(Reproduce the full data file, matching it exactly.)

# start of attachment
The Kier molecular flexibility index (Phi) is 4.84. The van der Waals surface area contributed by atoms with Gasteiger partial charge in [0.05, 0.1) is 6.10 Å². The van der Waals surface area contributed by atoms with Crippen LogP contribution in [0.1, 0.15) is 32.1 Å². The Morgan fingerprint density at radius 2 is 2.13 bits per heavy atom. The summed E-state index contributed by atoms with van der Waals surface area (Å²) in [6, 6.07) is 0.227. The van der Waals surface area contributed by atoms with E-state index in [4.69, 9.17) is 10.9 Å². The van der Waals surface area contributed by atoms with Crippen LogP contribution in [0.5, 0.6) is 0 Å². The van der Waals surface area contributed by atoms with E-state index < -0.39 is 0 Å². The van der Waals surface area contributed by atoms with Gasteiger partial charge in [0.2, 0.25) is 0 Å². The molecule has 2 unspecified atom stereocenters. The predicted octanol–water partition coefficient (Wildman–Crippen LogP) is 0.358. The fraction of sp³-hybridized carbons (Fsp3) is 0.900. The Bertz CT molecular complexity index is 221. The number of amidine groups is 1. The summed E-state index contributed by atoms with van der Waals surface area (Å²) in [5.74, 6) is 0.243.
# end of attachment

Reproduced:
The Kier molecular flexibility index (Phi) is 4.84. The van der Waals surface area contributed by atoms with Gasteiger partial charge in [0.05, 0.1) is 6.10 Å². The van der Waals surface area contributed by atoms with Crippen LogP contribution in [0.1, 0.15) is 32.1 Å². The Morgan fingerprint density at radius 2 is 2.13 bits per heavy atom. The summed E-state index contributed by atoms with van der Waals surface area (Å²) in [6, 6.07) is 0.227. The van der Waals surface area contributed by atoms with E-state index in [4.69, 9.17) is 10.9 Å². The van der Waals surface area contributed by atoms with Crippen LogP contribution in [0.5, 0.6) is 0 Å². The van der Waals surface area contributed by atoms with E-state index < -0.39 is 0 Å². The van der Waals surface area contributed by atoms with Gasteiger partial charge in [0.2, 0.25) is 0 Å². The molecule has 2 unspecified atom stereocenters. The predicted octanol–water partition coefficient (Wildman–Crippen LogP) is 0.358. The fraction of sp³-hybridized carbons (Fsp3) is 0.900. The Bertz CT molecular complexity index is 221. The number of amidine groups is 1. The summed E-state index contributed by atoms with van der Waals surface area (Å²) in [5.74, 6) is 0.243.